Andrew was in the throne room, discussing the repeated attempts on the princess’ life with the king. “You can’t be completely clueless as to who’s behind it.”
The king sighed. “There are many who would oppose the union of Olion and Aryalis, but I do not know of any who would kill the princess to stop it.”
“Well, who is most opposed?”
“Count Alistair, of the Western Reaches. Or, more precisely, his son.”
“The count has no particular feelings towards the union, since his lands will be unaffected. His son the Viscount, however, has a powerful influence over his father, and, for some reason, is strongly opposed to it.”
Andrew frowned, and began to pace the throne room. “Why could his son feel so strongly about it?”
The king looked frustrated. “That’s just it. There’s no real reason for it. The family Alistair has always supported the decisions of the monarchs. For the son to so easily influence the father is inexplicable.”
“Could the son be the pawn of another? Someone outside the family?”
“It is possible. He does have a reputation for keeping some unruly company.”
Andrew nodded. “I think it would be wise for us to have a talk with the Alistair family.”
King James nodded also. “I believe the son is here, on a pleasure trip with some of the unruly friends I just mentioned. I shall send for him directly.”
A servant was dispatched to fetch the young Viscount, and Andrew waited for him to arrive, poring over a map of Aryalis and the surrounding kingdoms. From a purely geographic standpoint, there was no way to tell who might be interested in keeping Olion and Aryalis separate. His contemplation of the maps only frustrated him, so it was with relief that he heard the herald announce, “The Viscount Alistair.”
The young Viscount strode in with a haughty air that was clearly forced, and was failing to hide the nervousness of a weak character. His friends, however, four or so, didn’t need to force any haughtiness, seeming to think that being summoned into the king’s presence was somehow demeaning.
“You summoned me, your Majesty?” the Viscount asked.
“Yes, Viscount Alistair, come take a seat. Your friends, too.”
Andrew examined the young men as they sat, as though he could read their inmost thoughts with a single scrutiny. Two of Alistair’s friends were from known families of Aryalis, not as wealthy or respected as the family Alistair, but at least they were known. The third man, though… Andrew couldn’t place his origin. He clearly wasn’t from Aryalis, nor was he from Olion.
He barely heard the king exchanging the usual greetings and ceremonial small talk with Alistair, absorbed as he was with studying the stranger’s face. It was with a slight start that he was brought back to the conversation, as the king asked, “Why do you oppose the union of Olion and Aryalis?”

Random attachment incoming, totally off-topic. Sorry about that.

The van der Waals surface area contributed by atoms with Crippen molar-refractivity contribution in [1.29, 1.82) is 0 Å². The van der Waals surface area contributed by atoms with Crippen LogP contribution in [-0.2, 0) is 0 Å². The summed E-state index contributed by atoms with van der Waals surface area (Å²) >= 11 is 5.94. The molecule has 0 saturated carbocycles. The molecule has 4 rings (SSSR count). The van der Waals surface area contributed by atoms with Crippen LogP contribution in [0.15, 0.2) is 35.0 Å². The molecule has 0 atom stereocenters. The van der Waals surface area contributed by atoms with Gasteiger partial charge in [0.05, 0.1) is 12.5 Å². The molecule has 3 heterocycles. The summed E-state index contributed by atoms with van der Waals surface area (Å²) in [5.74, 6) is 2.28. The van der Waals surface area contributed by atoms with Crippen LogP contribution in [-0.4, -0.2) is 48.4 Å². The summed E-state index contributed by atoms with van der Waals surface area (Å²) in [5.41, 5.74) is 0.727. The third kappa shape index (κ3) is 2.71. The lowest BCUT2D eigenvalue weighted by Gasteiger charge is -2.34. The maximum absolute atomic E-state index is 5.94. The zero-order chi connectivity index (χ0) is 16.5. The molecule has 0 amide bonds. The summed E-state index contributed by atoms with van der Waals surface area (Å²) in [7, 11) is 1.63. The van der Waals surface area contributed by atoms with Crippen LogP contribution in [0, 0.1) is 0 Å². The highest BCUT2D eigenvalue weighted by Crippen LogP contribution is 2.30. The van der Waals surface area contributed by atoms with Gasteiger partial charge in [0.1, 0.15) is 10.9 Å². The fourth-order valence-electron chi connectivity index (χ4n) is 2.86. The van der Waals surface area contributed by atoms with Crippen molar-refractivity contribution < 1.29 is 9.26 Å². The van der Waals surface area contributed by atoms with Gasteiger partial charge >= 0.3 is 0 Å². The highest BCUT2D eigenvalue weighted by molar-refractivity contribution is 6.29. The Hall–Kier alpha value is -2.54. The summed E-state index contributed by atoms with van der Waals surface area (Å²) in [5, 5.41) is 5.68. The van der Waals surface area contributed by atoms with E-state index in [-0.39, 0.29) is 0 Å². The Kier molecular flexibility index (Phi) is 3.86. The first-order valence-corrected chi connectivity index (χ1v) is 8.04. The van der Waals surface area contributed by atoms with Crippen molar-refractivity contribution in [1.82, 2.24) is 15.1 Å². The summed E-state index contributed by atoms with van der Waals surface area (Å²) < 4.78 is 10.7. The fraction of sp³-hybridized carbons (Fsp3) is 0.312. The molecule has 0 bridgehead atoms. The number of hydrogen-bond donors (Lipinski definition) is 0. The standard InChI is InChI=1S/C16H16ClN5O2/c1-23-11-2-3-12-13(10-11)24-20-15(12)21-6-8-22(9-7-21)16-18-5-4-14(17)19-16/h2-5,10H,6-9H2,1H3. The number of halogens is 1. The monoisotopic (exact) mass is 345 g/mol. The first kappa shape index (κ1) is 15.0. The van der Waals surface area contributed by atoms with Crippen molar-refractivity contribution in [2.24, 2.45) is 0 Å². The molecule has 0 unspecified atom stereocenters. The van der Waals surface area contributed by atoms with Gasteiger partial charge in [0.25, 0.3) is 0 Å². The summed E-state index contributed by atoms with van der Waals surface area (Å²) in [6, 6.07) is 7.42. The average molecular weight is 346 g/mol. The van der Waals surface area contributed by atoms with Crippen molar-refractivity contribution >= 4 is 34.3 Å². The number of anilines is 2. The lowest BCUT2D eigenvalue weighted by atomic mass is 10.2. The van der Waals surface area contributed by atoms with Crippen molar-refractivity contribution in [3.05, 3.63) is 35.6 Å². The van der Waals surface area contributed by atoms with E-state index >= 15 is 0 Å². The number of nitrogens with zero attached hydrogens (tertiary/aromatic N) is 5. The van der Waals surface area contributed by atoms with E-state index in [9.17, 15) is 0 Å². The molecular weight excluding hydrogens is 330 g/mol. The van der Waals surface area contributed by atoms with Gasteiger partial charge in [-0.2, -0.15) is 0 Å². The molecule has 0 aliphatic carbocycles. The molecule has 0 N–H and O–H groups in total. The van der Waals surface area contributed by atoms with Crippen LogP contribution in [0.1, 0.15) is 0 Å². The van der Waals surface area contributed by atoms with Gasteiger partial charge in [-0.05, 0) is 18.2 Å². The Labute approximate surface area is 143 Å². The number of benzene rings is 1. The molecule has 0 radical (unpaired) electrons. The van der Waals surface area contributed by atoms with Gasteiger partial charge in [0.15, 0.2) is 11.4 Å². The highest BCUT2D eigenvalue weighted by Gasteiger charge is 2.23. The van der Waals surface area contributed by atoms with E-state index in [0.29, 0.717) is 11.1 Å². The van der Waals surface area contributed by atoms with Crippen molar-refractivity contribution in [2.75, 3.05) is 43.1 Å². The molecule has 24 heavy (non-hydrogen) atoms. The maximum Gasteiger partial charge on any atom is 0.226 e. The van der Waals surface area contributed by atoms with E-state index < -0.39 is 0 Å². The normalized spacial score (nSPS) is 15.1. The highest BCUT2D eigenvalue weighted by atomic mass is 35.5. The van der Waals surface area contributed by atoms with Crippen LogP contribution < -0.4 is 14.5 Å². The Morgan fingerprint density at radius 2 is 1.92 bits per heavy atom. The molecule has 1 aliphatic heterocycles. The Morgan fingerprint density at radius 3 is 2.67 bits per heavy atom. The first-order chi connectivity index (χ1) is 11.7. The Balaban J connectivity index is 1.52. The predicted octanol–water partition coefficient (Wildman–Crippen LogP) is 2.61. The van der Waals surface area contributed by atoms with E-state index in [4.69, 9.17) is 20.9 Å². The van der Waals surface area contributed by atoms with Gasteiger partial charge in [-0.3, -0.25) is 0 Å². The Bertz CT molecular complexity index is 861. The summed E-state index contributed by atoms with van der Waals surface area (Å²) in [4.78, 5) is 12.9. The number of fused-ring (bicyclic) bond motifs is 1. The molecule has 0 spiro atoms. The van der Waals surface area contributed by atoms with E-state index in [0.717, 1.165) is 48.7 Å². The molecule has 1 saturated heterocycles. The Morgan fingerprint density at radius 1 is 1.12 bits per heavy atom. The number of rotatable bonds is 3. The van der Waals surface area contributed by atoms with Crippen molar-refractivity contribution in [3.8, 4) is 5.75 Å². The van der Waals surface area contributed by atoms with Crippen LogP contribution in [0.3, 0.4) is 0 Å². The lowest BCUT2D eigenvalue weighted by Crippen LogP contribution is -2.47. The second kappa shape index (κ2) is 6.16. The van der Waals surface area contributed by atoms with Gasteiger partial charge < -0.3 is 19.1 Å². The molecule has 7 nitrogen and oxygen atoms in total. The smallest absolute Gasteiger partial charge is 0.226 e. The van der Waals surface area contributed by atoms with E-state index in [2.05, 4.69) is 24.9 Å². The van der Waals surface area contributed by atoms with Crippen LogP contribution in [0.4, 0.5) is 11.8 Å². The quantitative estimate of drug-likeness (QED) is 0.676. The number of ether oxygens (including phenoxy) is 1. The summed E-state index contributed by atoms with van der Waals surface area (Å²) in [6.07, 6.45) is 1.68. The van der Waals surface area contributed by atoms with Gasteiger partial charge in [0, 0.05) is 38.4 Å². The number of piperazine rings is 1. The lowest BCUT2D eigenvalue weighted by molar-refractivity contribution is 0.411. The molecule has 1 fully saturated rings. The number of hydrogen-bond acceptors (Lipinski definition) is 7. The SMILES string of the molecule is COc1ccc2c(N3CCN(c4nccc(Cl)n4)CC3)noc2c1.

The abrupt question surprised the Viscount, who flushed for a moment before answering, “Aryalis is a strong, proud nation. We need not tie ourselves to a feeble country like Olion.”
King James frowned at this. “Aryalis is a nation of justice and equality. Extending this alliance to Olion allows us to show to the dictators that we will lend our strength to those who cast off their despotism and brutality in exchange for justice and peace.”
Alistair made a dismissive gesture. “We can better show them our convictions for justice by crushing any who lack it.”
This back and forth debate went on for several minutes. Andrew watched the faces of the persons involved, particularly Alistair and the stranger. He noted with interest the occasional flickers of reluctance on Alistair’s face, and the slight smirk of satisfaction on that of the stranger.
After ten minutes, it was clear there was nothing more to be gained from this conversation, and Alistair was dismissed. When the Viscount had gone, Andrew conferred with the king.
“He’s clearly not as devoted as he claims to be. I think the motivation comes from the foreigner.”
“I concur,” replied the king, nodding. “I’ll have some of my men investigate him.”
“Don’t tail him. I don’t trust any of your men. I’ll tail him myself. Just investigate him.”
King James raised an eyebrow at this seemingly arrogant statement. Had it come from anyone but Andrew, who had single-handedly slain nearly a score of brigands and saved Princess Marie twice, the king would have reprimanded him for it. “It shall be as you suggest.”
Andrew nodded. “Thank you, your Majesty. Now, I promised Marie that I would join her for lunch, so if you will excuse me.”
“Of course.” The king nodded with a smile.
Andrew left the throne room and returned to Marie’s quarters, where she was still resting after her ordeal. She smiled when he walked in, and rose from her armchair to greet him. “What did you need to talk to the king about?”
“We were trying to decide who was behind the attacks on your life.”
“One. But one’s all we need.”
She smiled. “Of course. Come, sit. The servant just brought lunch.”
They sat down to their meal, and chatted pleasantly while they ate. Andrew allowed himself to forget his troubles and concerns for that brief time, and simply enjoyed the company of the lovely princess.